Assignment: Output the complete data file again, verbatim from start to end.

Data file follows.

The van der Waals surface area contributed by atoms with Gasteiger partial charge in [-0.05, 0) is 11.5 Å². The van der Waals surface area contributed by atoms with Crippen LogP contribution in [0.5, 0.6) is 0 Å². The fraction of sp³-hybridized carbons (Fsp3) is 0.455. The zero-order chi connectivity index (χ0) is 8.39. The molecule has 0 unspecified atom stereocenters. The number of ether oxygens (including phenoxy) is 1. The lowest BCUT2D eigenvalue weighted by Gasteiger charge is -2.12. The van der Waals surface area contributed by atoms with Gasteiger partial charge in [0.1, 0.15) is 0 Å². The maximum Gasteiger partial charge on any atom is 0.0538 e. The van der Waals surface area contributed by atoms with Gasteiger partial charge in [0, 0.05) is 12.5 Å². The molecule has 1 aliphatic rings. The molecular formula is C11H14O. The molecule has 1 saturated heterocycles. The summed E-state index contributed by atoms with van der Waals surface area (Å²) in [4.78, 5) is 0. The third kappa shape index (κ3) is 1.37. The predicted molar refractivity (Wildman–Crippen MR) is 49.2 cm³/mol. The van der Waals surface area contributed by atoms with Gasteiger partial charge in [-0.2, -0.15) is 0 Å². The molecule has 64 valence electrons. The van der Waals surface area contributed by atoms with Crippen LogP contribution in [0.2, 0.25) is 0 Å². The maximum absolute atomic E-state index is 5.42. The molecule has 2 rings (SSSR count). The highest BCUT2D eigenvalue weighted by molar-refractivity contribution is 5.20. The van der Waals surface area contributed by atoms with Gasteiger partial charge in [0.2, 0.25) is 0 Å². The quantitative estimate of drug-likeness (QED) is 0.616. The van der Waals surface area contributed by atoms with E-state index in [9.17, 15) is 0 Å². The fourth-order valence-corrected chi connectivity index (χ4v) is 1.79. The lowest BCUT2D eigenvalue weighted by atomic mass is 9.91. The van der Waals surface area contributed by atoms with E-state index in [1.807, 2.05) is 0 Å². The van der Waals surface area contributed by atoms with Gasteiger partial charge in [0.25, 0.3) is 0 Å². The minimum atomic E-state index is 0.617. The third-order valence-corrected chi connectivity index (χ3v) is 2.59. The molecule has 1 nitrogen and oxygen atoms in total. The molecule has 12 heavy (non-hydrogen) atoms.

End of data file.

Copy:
The van der Waals surface area contributed by atoms with Gasteiger partial charge in [-0.05, 0) is 11.5 Å². The van der Waals surface area contributed by atoms with Crippen LogP contribution in [0.5, 0.6) is 0 Å². The fraction of sp³-hybridized carbons (Fsp3) is 0.455. The zero-order chi connectivity index (χ0) is 8.39. The molecule has 0 unspecified atom stereocenters. The number of ether oxygens (including phenoxy) is 1. The lowest BCUT2D eigenvalue weighted by Gasteiger charge is -2.12. The van der Waals surface area contributed by atoms with Gasteiger partial charge in [0.1, 0.15) is 0 Å². The maximum Gasteiger partial charge on any atom is 0.0538 e. The van der Waals surface area contributed by atoms with Gasteiger partial charge in [0, 0.05) is 12.5 Å². The molecule has 1 aliphatic rings. The molecular formula is C11H14O. The molecule has 1 saturated heterocycles. The summed E-state index contributed by atoms with van der Waals surface area (Å²) in [4.78, 5) is 0. The third kappa shape index (κ3) is 1.37. The predicted molar refractivity (Wildman–Crippen MR) is 49.2 cm³/mol. The van der Waals surface area contributed by atoms with Gasteiger partial charge in [-0.2, -0.15) is 0 Å². The molecule has 64 valence electrons. The van der Waals surface area contributed by atoms with Crippen LogP contribution in [0.2, 0.25) is 0 Å². The maximum absolute atomic E-state index is 5.42. The molecule has 2 rings (SSSR count). The highest BCUT2D eigenvalue weighted by molar-refractivity contribution is 5.20. The van der Waals surface area contributed by atoms with Gasteiger partial charge in [0.2, 0.25) is 0 Å². The quantitative estimate of drug-likeness (QED) is 0.616. The van der Waals surface area contributed by atoms with E-state index in [9.17, 15) is 0 Å². The fourth-order valence-corrected chi connectivity index (χ4v) is 1.79. The lowest BCUT2D eigenvalue weighted by atomic mass is 9.91. The van der Waals surface area contributed by atoms with E-state index in [1.807, 2.05) is 0 Å². The van der Waals surface area contributed by atoms with Gasteiger partial charge in [0.25, 0.3) is 0 Å². The minimum atomic E-state index is 0.617. The third-order valence-corrected chi connectivity index (χ3v) is 2.59. The molecule has 1 nitrogen and oxygen atoms in total. The molecule has 12 heavy (non-hydrogen) atoms.